The National Police of Ukraine said it continued working on identification of the individual involved in the murder of Ukrainian journalist Pavlo Sheremet. The first deputy head of the National Police Vyacheslav Abroskin reported this at a briefing in Odesa on air of 112 Ukraine TV channel.
"Today I can say that the person (a murderer) is found. However what we found was not a particular person, but a fact that it is a person who can be identified ... This analysis of the video materials will allow us to identify this person who was there before the murder and who was on video while mining the car," Abroskin said.
The police said that about 3,000 terabytes of video materials from the crime scene had already been processed.
Abroskin refused to disclose other details, referring to the secret of the investigation.
It's been exactly two years since the death of Pavlo Sheremet, the famous journalist of Belarusian descent who lived and worked in Ukraine, known for his criticism against the Kremlin's policy.
As we reported earlier, Ukrainian journalist Pavlo Sheremet was killed in Kyiv in the morning of July 20, 2016. The car he was driving exploded in the city’s downtown. The vehicle belonged to his civilian wife, Editor-in-Chief of Ukrainska Pravda outlet Olena Prytula; she was not in the car at the moment. The Ukrainian police qualified the explosion as intentional homicide. Ukraine’s Prosecutor General Yuriy Lutsenko assumed the murder could be the part of some ‘greater plan’, perhaps designed by the Kremlin. The key version of Sheremet’s murder was his professional activity.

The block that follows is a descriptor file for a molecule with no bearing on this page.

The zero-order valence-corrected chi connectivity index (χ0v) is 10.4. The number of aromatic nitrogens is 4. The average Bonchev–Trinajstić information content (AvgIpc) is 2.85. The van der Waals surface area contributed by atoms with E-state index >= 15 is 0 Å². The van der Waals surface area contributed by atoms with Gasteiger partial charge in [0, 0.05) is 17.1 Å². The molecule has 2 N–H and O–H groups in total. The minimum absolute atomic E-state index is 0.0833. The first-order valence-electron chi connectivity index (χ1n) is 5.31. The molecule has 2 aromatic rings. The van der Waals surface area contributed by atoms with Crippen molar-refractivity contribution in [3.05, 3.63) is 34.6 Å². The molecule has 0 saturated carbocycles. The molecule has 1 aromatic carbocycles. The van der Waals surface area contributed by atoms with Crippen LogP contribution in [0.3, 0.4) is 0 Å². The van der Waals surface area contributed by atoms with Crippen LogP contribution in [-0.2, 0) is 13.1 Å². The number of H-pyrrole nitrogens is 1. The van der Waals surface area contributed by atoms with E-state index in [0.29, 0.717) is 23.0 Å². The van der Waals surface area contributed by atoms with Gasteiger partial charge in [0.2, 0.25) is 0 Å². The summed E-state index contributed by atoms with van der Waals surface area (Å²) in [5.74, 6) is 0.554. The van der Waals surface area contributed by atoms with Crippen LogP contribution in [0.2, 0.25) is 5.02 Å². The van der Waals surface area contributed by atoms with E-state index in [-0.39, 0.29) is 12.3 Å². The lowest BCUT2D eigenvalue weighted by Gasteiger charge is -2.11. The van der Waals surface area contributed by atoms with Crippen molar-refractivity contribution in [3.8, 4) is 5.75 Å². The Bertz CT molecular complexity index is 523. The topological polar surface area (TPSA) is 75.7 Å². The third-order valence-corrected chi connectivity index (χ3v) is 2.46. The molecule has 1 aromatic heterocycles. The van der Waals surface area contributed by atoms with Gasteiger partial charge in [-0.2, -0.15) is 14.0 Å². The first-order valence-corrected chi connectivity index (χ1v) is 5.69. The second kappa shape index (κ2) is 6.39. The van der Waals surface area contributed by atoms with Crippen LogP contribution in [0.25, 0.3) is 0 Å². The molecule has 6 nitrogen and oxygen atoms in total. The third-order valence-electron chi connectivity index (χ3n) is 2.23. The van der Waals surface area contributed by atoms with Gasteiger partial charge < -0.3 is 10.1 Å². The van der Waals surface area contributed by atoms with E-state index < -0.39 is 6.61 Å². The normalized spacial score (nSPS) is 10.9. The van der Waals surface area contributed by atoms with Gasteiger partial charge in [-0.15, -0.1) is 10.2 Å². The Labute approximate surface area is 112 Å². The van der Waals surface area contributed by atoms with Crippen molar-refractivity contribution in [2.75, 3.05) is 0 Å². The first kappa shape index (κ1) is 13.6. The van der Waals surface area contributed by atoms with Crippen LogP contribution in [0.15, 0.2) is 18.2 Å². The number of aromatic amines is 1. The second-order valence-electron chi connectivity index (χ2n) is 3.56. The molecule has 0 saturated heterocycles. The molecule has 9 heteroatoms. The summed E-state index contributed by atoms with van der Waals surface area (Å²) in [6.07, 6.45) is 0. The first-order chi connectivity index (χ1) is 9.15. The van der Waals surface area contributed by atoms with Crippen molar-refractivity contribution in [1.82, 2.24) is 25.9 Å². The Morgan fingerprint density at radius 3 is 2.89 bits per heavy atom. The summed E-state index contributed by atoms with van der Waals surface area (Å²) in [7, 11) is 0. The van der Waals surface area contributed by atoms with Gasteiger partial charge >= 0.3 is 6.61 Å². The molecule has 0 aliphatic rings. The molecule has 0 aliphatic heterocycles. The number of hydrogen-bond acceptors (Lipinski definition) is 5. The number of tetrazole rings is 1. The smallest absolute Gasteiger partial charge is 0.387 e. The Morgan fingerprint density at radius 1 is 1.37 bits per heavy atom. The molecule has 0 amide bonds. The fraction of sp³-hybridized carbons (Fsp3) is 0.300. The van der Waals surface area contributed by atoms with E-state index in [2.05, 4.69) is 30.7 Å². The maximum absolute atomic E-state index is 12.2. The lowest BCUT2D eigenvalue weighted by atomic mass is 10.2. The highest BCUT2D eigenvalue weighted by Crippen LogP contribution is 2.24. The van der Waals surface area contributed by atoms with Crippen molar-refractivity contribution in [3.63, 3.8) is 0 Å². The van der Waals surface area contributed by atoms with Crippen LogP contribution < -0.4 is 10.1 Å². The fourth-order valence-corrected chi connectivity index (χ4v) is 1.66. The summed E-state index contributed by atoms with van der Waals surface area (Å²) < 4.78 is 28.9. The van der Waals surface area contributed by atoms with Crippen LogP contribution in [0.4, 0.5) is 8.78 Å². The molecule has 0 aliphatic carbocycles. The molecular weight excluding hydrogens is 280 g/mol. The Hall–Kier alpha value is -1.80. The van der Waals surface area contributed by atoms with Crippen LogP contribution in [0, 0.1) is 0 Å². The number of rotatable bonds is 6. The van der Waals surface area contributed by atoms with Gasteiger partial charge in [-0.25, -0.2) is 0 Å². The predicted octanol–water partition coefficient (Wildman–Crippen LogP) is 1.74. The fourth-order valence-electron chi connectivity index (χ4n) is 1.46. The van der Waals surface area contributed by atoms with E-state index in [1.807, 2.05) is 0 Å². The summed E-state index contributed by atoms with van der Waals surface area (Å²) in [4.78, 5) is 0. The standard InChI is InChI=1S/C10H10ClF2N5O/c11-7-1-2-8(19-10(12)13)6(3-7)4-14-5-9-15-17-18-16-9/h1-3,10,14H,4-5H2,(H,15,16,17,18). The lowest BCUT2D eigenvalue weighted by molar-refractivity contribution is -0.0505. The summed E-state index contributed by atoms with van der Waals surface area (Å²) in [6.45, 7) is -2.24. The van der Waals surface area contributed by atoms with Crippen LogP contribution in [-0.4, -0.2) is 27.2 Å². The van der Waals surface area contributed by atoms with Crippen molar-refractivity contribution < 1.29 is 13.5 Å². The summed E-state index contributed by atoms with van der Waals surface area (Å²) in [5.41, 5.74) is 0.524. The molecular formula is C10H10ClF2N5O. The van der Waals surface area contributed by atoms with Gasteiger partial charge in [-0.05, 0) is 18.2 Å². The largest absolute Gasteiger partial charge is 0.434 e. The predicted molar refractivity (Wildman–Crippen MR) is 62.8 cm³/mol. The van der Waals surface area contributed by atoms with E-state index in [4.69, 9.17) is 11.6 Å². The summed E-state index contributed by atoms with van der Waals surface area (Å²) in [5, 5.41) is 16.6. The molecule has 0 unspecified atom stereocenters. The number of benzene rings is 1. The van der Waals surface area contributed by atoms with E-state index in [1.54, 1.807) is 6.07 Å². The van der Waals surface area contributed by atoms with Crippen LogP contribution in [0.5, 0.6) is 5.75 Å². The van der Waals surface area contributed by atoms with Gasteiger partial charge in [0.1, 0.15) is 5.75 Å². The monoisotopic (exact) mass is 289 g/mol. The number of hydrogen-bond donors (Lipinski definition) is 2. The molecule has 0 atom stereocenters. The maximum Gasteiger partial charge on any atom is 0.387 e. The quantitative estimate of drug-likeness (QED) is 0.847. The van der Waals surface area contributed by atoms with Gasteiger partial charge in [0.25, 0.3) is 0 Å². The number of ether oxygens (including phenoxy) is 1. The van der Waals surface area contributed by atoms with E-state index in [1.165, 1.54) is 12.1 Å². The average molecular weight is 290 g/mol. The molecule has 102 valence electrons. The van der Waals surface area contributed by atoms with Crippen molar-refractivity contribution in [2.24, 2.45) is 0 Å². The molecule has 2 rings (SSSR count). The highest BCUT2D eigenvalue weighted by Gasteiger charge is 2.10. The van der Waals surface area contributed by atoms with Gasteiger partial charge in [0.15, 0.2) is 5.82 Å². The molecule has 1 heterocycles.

Beyond that, joint investigation of OCCRP and Slidstvo.Info portal has recently established that Security Service of Ukraine (SSU) could be following journalist Pavlo Sheremet a night before he was killed.
Pavlo Sheremet was Ukrainian and Russian journalist of Belarusian origin. The 44-year-old is widely famous for his criticism of Russian and Belarusian leaders – Putin and Lukashenko, respectively. Sheremet was imprisoned by the government of Belarus in 1997, sparking an international incident between Belarus and Russia. The New York Times has described him as "known for his crusading reports about political abuses in Belarus" and "a thorn in the side of Lukashenko's autocratic government".He was awarded the Committee to Protect Journalists' International Press Freedom Award in 1999 and the OSCE Prize for Journalism and Democracy in 2002.
He was married with two children, a son and a daughter. He also had a son with Canadian photographer Heidi Hollinger.